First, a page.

Integrative Review of Breastfeeding Duration and Influencing Factors Among Women Serving Active Duty in the U.S. Military

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Abstract

Objective:

To determine what is known about breastfeeding duration among active-duty servicewomen and to identify factors related to military employment that facilitate or inhibit breastfeeding.

Data Sources:

Literature searches using CINAHL and MEDLINE were conducted with the keywords military and breastfeeding for articles published from January 2000 through May 2016.

Study Selection:

Abstracts and full-text research articles were retrieved and analyzed that met the inclusion criteria: English language, U.S. active-duty military personnel, peer-reviewed, and identified facilitators and/or barriers to breastfeeding.

Data Extraction:

Eight studies were analyzed for quality and content; analysis was guided by Cooper's five stages of review synthesis processes.

Data Synthesis:

Findings indicated that although breastfeeding initiation rates are similar to those for civilians, military women may discontinue sooner. Perception of military work as a barrier is associated with shorter duration, and enlisted personnel were less likely to breastfeed to 12 months than commissioned officers. Military women experienced work-related barriers: lack of proper facilities for pumping, pressures and obligations related to rank, conflicts between mother/soldier demands, physical fitness/weight standards, concerns related to exposure to hazardous material, and prolonged separations from their infants.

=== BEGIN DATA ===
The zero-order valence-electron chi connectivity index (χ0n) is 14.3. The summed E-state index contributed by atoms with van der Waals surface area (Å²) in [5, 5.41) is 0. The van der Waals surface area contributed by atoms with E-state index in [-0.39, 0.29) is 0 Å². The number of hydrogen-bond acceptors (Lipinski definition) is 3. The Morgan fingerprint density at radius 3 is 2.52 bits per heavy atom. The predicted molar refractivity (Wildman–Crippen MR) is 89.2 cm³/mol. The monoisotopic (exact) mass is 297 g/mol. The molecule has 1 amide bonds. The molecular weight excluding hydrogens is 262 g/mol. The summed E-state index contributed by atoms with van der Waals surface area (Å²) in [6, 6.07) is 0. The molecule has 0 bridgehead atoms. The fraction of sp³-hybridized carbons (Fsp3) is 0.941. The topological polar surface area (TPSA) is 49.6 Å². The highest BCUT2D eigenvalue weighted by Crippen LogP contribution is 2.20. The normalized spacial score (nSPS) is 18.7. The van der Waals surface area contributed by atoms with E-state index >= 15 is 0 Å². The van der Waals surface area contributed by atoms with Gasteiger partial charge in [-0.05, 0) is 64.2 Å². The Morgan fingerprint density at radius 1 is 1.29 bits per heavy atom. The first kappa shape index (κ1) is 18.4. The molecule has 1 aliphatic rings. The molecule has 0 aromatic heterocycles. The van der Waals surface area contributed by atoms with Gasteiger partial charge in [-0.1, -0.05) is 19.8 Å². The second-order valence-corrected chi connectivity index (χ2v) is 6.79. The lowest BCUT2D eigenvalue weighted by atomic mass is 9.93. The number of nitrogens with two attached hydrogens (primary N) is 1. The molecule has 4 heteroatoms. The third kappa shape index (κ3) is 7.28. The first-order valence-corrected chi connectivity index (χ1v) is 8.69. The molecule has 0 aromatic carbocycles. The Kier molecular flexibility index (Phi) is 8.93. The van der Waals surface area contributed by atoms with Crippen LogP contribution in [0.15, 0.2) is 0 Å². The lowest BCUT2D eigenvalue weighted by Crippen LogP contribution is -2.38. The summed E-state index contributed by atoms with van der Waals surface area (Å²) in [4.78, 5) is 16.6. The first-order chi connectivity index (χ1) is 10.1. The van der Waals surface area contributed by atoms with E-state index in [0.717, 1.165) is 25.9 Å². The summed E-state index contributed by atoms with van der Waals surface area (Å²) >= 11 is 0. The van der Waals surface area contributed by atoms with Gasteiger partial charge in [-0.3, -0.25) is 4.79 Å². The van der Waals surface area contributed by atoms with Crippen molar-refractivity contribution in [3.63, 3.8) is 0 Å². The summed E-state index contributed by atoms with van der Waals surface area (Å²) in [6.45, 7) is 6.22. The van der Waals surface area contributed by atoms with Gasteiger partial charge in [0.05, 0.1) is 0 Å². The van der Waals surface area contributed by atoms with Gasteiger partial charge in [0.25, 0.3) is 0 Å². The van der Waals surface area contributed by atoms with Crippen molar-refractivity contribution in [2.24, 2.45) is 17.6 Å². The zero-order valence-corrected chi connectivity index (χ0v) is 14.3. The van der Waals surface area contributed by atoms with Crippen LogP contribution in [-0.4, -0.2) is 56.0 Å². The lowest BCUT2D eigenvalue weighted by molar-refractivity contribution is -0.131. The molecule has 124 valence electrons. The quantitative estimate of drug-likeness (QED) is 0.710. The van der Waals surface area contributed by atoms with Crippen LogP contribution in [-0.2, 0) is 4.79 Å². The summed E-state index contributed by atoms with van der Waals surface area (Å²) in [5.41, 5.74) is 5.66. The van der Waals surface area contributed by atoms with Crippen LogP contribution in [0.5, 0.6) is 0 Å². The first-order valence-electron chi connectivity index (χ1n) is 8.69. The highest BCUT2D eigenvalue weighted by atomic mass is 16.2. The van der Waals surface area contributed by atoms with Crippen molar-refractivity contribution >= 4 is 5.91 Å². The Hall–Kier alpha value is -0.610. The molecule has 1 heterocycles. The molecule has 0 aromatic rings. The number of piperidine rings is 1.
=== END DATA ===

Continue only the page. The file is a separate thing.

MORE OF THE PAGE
Conclusion:

Most women in the military serve during their childbearing years when they may want to breastfeed. Strategies to promote breastfeeding include advocacy for policy changes, education of servicewomen and supervisors/commanders, and implementation of a breastfeeding class that addresses military-specific factors.

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